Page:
Fashion Bytes — Inequality and the Art Market

At the end of May, the New York Times ran a piece titled “How the Art Market Thrives on Inequality“. The article was an economic analysis of the art market, which is doing extremely well in spite of the economic depression with eleven of the 20 highest prices paid for art having been paid since 2008. The analysis argues that art is not a bubble market, but instead, “is a proxy for the fate of the superrich themselves.” 

While reading the article, I could not help but make comparisons to fashion, especially couture or pieces that are extremely rare. It brought to mind the exclusivity of, say, FIDM’s Alexander McQueen Peacock Dress, which was made specifically for them, or Daphne Guinness’s wardrobe, or the $75,000 paid for a zoot suit last November. What struck me most, though was what was unsaid and ignored by the article. FIDM Museum is precisely that — a museum; it purchased the dress in order to share it with the public. The article completely neglects to look at museum purchases, or donations by wealthy purchasers to public institutions, or how loaning private collections out or auctioning them for charity can benefit the public. However, there does seem to be an equivalency between the collection of fashion and the collection of art and that both are usually collected by the rich. Both can be statements of wealth and exclusivity. Not only is the art market is thriving, for the first time in decades, haute couture is returning a profit.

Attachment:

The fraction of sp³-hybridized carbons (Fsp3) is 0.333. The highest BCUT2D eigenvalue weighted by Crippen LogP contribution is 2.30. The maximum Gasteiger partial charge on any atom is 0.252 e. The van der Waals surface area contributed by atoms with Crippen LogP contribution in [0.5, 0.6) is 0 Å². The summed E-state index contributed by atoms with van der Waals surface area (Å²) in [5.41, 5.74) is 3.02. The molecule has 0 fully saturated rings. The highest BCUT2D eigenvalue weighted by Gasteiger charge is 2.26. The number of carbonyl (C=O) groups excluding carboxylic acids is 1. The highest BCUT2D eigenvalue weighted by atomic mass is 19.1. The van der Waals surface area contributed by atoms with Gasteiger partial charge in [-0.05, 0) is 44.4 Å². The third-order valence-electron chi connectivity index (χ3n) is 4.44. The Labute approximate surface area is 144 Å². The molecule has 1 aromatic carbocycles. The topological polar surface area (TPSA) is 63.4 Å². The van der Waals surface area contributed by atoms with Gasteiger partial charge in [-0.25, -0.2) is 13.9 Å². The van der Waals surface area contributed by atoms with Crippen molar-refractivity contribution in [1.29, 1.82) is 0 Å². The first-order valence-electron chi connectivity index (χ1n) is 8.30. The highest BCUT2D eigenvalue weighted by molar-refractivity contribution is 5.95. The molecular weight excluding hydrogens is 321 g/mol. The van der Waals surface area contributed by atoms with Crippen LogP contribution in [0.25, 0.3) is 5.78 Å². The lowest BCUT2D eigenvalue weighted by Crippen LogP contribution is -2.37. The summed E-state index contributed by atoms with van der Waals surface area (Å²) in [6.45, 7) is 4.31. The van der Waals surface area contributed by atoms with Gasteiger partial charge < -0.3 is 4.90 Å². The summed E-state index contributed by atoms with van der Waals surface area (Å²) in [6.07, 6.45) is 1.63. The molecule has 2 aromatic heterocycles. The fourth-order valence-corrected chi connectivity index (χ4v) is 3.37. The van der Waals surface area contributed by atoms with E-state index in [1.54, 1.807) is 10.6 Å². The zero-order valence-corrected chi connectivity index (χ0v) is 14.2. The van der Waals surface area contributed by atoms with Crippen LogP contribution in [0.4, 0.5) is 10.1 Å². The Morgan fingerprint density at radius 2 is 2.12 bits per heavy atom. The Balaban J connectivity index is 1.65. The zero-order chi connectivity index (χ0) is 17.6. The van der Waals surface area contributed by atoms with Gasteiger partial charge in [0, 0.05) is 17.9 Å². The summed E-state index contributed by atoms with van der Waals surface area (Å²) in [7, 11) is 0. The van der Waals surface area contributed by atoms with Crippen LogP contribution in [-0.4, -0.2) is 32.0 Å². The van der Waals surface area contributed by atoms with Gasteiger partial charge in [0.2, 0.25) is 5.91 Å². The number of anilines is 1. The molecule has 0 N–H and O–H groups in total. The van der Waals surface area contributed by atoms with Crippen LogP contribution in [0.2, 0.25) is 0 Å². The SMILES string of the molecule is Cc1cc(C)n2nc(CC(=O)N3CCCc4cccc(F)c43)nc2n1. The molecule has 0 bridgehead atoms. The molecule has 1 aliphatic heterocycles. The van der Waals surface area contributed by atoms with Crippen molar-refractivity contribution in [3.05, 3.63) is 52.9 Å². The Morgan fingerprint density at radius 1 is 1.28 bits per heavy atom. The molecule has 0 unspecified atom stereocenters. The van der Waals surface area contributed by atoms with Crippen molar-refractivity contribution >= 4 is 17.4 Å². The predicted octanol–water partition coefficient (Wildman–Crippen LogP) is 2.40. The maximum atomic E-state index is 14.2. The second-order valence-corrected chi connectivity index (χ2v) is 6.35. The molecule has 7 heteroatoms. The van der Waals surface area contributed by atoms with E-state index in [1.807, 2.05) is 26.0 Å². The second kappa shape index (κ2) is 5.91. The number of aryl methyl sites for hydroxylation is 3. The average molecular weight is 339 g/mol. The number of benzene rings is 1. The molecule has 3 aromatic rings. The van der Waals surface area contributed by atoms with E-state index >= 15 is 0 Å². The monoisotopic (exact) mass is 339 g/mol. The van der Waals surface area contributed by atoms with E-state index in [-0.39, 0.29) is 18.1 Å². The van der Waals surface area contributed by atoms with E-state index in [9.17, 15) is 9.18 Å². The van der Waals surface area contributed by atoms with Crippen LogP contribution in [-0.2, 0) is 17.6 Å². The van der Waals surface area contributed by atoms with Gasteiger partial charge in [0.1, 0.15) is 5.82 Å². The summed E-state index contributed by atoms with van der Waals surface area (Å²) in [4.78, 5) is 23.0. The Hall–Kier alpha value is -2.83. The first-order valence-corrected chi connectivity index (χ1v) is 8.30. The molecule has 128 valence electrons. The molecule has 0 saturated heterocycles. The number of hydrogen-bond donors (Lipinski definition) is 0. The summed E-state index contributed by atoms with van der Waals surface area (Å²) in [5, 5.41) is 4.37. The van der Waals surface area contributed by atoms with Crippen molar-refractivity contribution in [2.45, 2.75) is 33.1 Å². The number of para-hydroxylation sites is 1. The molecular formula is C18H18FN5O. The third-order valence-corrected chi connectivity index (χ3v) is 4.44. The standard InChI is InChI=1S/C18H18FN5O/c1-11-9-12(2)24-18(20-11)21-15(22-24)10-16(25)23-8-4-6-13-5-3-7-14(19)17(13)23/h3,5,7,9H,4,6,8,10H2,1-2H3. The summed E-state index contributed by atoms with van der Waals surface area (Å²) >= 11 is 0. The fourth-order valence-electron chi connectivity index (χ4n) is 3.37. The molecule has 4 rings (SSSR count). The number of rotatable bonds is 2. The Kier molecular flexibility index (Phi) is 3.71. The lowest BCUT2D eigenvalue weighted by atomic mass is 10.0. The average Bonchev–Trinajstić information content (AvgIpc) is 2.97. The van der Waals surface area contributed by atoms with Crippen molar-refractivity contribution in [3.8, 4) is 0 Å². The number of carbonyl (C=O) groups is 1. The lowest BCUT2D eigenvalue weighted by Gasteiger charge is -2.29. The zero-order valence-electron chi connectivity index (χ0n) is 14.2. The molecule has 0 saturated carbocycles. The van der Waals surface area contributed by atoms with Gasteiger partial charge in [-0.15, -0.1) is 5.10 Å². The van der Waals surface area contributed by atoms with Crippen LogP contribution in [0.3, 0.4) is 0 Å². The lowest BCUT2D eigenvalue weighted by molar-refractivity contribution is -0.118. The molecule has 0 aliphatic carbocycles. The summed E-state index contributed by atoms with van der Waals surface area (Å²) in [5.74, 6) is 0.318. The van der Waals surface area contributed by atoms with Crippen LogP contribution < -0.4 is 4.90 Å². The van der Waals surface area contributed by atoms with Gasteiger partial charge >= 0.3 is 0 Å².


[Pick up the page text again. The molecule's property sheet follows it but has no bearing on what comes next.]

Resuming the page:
Is the article’s analysis that conspicuous consumption of art only benefits “the 1%” accurate or inaccurate? The piece ends by commenting on how few people make and spend large sums of money on art, and that most people involved in art do it for the mere love of it. Is this another similarity to fashion? Are the financial similarities proof that fashion is art? The article focuses exclusively on private, wealthy collectors and others who hope to make money from art; what important facts do they miss by ignoring the role of museums and galleries that display art to the public?  The analysis suggests that investing in art is a way to keep economic inequality going because it benefits only the already-rich. Is this true?  If so, what effect will this have on museums, galleries, and fashion?

Please share your thoughts.

Image via Wall Street Journal Heard on the Runway Blog

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